Mock crash illustrates consequences of OUI
The W-H Students Against Destructive Decisions (SADD) chapter held its biannual mock car crash May 20 — a strong, emotion-laden performance to, it is hoped, drive home a point for W-H juniors and seniors.
As this week brings the senior prom, educators said they hope to have reached students with a life lesson. With help from law enforcement from both towns as well as EMS the group responded to a crash in which students had reportedly left a party after drinking. In an assembly beforehand students watched their fellow classmates in a play depicting, drinking games, chugging beers and then discussing who was OK to drive.
A short movie was then played of the group who chose to drive, with realistic blurring, swerving and sounds of glass as the students are involved in the car “crash.” The student body then headed outside to view the aftermath in a realistic scene of mangled metal, blood, and glass in the W-H parking lot. The wrecked vehicles were provided by McQuarrie Auto Engineering of Hanson.
Darcie MacDonald, actress and real life mom to Brody MacDonald, 11, of Hanson, hysterically reacted to her son nearly being killed in the car as they awaited medical help. Her emotions were so real several students could be seen wiping their tears and clutching their arms together as she cried out she needed to be with her son. He lay unconscious in the car as police escorted her away and she collapsed in the officers’ arms.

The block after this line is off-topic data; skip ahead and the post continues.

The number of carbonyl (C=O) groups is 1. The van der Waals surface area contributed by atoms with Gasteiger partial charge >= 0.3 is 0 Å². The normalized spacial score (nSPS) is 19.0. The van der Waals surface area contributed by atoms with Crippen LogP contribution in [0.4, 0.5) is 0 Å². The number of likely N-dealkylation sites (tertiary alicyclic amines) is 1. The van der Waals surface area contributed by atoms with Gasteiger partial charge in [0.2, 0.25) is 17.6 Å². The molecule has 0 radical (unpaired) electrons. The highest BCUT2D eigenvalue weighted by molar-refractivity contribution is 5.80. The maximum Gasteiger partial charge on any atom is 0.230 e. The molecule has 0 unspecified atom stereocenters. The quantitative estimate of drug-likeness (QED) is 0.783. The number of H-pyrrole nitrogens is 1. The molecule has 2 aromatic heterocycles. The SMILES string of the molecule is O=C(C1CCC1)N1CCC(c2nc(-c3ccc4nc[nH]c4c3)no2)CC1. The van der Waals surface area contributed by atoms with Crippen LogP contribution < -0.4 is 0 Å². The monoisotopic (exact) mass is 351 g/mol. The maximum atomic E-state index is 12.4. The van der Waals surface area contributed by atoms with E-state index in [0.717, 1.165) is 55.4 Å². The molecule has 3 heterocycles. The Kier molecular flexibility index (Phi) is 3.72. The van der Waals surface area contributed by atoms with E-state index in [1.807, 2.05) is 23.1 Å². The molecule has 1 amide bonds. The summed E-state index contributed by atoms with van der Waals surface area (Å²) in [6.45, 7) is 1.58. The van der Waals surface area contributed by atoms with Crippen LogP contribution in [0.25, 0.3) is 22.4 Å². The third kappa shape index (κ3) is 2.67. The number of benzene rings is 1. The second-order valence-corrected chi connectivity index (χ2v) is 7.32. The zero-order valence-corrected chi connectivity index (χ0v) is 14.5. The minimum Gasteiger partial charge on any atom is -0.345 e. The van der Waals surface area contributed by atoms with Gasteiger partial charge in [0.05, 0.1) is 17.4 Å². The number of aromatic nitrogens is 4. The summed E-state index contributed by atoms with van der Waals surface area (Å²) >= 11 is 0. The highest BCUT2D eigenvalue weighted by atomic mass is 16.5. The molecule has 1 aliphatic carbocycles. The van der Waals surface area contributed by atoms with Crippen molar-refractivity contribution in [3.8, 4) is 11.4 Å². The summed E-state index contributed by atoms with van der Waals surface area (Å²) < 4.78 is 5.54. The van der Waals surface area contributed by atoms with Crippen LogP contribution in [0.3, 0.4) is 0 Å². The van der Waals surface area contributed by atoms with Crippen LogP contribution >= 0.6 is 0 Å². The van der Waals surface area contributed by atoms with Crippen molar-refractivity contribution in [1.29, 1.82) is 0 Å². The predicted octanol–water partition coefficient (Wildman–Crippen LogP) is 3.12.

She appeared helpless a victim of someone else’s poor choices, which W-H SADD volunteers later said “felt terribly real.”
Seniors Rachel Sword, Matt Evans, and Marena DeMinico were just three students playing parts, but after the mock crash while students returned inside the building they still had adrenalin coursing through their veins.
Covered in fake blood the three compared notes on how the crowd perceived the performance.
“I forgot I was acting at one point,” said Sword as she described her character trying to take and then fail sobriety tests.
No one was talking as they watched the crowd watching them Sword and Evans agreed they got their point across to the crowd of their peers.
Nick Smith who played the fatality was brought away in a hearse at the end of the crash leaving students dumbfounded. His real mother Rene’ Smith arrived at the end as she was told they “lost him.” Watching a mother get the news of losing her son although fabricated for the performance appeared to affect many who stood in stunned silence.
Matt Evans called Smith, also known as “Turbo” because of his running speed a “great kid an all-around respected three sport captain. Even though this was not real — it could have happened,” he said.
“Teens shouldn’t feel invincible,” said DeMinico. “This is reality. It’s hard but we are glad we did it. People think it won’t happen to them but we just watched it happen.”